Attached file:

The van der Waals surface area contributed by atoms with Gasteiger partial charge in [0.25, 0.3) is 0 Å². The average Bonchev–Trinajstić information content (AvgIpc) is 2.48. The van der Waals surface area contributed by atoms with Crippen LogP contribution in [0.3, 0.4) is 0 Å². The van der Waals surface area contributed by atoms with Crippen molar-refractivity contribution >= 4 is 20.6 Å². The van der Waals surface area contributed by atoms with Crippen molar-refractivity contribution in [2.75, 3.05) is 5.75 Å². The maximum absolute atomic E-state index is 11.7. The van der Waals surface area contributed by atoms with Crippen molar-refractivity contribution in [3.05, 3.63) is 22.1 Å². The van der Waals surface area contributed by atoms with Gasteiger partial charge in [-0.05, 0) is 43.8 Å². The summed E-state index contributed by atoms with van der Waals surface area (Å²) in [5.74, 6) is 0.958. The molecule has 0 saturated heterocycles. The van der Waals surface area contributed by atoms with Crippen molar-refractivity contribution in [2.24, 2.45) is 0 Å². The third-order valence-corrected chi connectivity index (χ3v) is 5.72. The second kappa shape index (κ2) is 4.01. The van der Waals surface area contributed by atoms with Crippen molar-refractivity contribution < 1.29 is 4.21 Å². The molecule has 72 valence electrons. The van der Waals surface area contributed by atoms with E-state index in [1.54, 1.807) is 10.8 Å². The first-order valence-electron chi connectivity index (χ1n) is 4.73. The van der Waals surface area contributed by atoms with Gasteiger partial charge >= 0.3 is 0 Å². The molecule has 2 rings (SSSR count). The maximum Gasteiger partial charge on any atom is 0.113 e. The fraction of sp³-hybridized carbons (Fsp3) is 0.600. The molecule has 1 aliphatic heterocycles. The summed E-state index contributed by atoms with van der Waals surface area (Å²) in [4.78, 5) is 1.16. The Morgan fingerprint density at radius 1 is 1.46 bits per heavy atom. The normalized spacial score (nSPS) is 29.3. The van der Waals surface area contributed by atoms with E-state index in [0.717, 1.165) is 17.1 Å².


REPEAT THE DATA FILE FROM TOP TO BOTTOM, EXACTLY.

The van der Waals surface area contributed by atoms with Gasteiger partial charge in [0.25, 0.3) is 0 Å². The average Bonchev–Trinajstić information content (AvgIpc) is 2.48. The van der Waals surface area contributed by atoms with Crippen LogP contribution in [0.3, 0.4) is 0 Å². The van der Waals surface area contributed by atoms with Crippen molar-refractivity contribution >= 4 is 20.6 Å². The van der Waals surface area contributed by atoms with Crippen molar-refractivity contribution in [2.75, 3.05) is 5.75 Å². The maximum absolute atomic E-state index is 11.7. The van der Waals surface area contributed by atoms with Crippen molar-refractivity contribution in [3.05, 3.63) is 22.1 Å². The van der Waals surface area contributed by atoms with Gasteiger partial charge in [-0.05, 0) is 43.8 Å². The summed E-state index contributed by atoms with van der Waals surface area (Å²) in [5.74, 6) is 0.958. The molecule has 0 saturated heterocycles. The van der Waals surface area contributed by atoms with Crippen molar-refractivity contribution in [2.24, 2.45) is 0 Å². The third-order valence-corrected chi connectivity index (χ3v) is 5.72. The second kappa shape index (κ2) is 4.01. The van der Waals surface area contributed by atoms with Crippen molar-refractivity contribution < 1.29 is 4.21 Å². The molecule has 72 valence electrons. The van der Waals surface area contributed by atoms with E-state index in [1.54, 1.807) is 10.8 Å². The first-order valence-electron chi connectivity index (χ1n) is 4.73. The van der Waals surface area contributed by atoms with Gasteiger partial charge >= 0.3 is 0 Å². The molecule has 2 rings (SSSR count). The maximum Gasteiger partial charge on any atom is 0.113 e. The fraction of sp³-hybridized carbons (Fsp3) is 0.600. The molecule has 1 aliphatic heterocycles. The summed E-state index contributed by atoms with van der Waals surface area (Å²) in [4.78, 5) is 1.16. The Morgan fingerprint density at radius 1 is 1.46 bits per heavy atom. The normalized spacial score (nSPS) is 29.3. The van der Waals surface area contributed by atoms with E-state index in [0.717, 1.165) is 17.1 Å².